TREASURY INSPECTOR GENERAL FOR TAX ADMINISTRATION
EMPLOYEES ARE NOT ALWAYS ENSURING THAT TAXPAYERS PAY THE MAXIMUM AMOUNT POSSIBLE WHEN GRANTING PARTIAL PAYMENT INSTALLMENT AGREEMENTS
Issued on September 14, 2007
Highlights of Report Number: 2007-30-170 to the Internal Revenue Service Commissioners for the Small Business/Self-Employed Division and the Wage and Investment Division.
IMPACT ON TAXPAYERS
To receive a Partial Payment Installment Agreement (PPIA), a taxpayer has to provide to the Internal Revenue Service (IRS) financial information that should be verified by IRS employees to ensure the taxpayer pays the maximum amount possible. Employees are not always properly verifying the income or assets of the taxpayer, thus not collecting the maximum amount the taxpayer can pay. Inequitable treatment of taxpayers can result when employees in different functions perform varying degrees of financial verifications. Also, because the IRS did not initially establish an appropriate management information system to monitor and track performance of the PPIA program, it could not determine if the program was functioning as intended and serving taxpayers appropriately.
WHY TIGTA DID THE AUDIT
The audit was initiated because the PPIA program was initially implemented in January 2005; this is TIGTA’s first review of the program. The overall objective was to determine whether decisions to grant PPIAs are proper and to determine the effectiveness of the management information system used to measure the program.
WHAT TIGTA FOUND
The IRS did not initially establish an appropriate management information system to monitor and track PPIAs. TIGTA’s review indicated that 14,042 PPIAs were granted in Calendar Year 2005, based upon computer codes designated for the program. The IRS has taken steps to implement a transaction code for accepted PPIAs, which should allow it to more readily identify these cases. Implementation of this code took effect in January 2007. The IRS has also submitted a Request for Information Services that will start tracking PPIAs and pertinent information by January 2008. However, PPIAs have not been properly tracked or monitored over the past 2 years; therefore, IRS management cannot identify the numbers that were granted or defaulted or the number of taxpayers that had completed their payment requirements. As a result, the IRS cannot properly assess the overall performance of the program.
In 28 of 56 cases reviewed, IRS employees did not document verification of the taxpayers’ income and assets in the case files or history sheets. Some employees relied on the limited financial information provided by the taxpayers and did not properly document verification of IRS computer records for the last tax returns filed information. As a result of not verifying income, expenses, and assets, the IRS may not be collecting the maximum amounts the taxpayers can pay because these taxpayers will not have paid off the liabilities in full when the collection statutes expire.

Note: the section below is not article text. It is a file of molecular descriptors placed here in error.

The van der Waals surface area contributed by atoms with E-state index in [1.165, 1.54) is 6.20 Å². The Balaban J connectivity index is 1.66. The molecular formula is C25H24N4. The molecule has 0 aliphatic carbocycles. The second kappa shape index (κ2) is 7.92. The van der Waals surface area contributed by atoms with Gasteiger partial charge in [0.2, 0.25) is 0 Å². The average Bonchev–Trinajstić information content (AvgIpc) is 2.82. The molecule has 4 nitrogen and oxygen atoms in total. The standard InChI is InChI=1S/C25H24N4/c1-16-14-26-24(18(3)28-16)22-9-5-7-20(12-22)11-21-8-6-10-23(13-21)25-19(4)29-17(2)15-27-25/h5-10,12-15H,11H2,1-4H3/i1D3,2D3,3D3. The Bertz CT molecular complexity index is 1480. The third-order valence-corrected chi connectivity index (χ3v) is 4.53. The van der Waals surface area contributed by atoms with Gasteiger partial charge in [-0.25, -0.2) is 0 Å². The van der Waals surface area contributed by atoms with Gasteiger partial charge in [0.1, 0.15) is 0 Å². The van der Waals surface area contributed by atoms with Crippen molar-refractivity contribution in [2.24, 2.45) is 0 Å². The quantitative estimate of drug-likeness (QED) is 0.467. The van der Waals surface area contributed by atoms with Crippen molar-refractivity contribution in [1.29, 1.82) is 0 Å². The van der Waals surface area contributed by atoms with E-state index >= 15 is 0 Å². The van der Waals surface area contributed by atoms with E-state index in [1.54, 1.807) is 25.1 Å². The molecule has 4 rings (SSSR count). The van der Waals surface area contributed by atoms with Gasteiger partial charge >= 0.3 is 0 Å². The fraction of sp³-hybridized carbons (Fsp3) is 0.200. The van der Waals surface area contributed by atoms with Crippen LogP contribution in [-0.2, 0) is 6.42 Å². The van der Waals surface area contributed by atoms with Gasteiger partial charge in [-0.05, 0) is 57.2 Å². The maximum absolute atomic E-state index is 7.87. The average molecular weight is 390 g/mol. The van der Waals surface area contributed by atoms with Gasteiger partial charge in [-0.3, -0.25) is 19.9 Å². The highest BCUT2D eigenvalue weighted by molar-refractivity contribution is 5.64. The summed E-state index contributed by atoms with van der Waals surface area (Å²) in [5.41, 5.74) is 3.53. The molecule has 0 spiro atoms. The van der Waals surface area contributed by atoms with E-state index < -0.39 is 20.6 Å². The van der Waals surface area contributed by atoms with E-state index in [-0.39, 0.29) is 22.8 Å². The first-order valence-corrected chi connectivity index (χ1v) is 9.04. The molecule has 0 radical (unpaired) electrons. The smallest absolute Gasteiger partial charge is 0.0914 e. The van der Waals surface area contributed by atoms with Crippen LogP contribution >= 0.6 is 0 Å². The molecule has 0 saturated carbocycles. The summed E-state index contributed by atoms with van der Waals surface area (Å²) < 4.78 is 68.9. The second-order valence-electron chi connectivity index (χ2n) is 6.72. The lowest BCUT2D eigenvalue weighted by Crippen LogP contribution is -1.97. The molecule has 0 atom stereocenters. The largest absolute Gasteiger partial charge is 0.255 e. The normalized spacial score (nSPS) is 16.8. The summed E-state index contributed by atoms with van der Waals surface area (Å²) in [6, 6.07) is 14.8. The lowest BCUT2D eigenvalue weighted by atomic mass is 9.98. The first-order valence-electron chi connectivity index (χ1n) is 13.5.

WHAT TIGTA RECOMMENDED
TIGTA recommended the IRS ensure that the new coding for PPIAs has been properly implemented and is working appropriately and that the management information system will meet IRS needs after its implementation. Management should reemphasize that when working PPIAs employees need to obtain appropriate documentation of income, verify assets, and appropriately document the history sheets and case files. Management should also remind employees to ask taxpayers specific questions regarding the types of income they receive, investments they have, and real property they own and their ability to liquidate or borrow against them.
In their response to the report, IRS officials agreed with the first recommendation and partially agreed with the second. The IRS developed a method to better identify PPIAs using new transaction codes and successfully implemented it in January 2007. It plans for this new coding to allow PPIA data to be included in the Installment Agreement Collection Reports starting in January 2008. The IRS plans to ensure these Reports meet its needs for monitoring the program and make revisions as needed. The IRS plans to revise the campus Internal Revenue Manual to incorporate procedural changes and clarification where necessary regarding income and asset verification and analysis. Finally, the IRS also plans to provide training to campus employees, including instructions relating to PPIAs.
READ THE FULL REPORT
To view the report, including the scope, methodology, and full IRS response, go to:
Email Address: Bonnie.Heald@tigta.treas.gov
Phone Number: 202-927-7037
Web Site: http://www.tigta.gov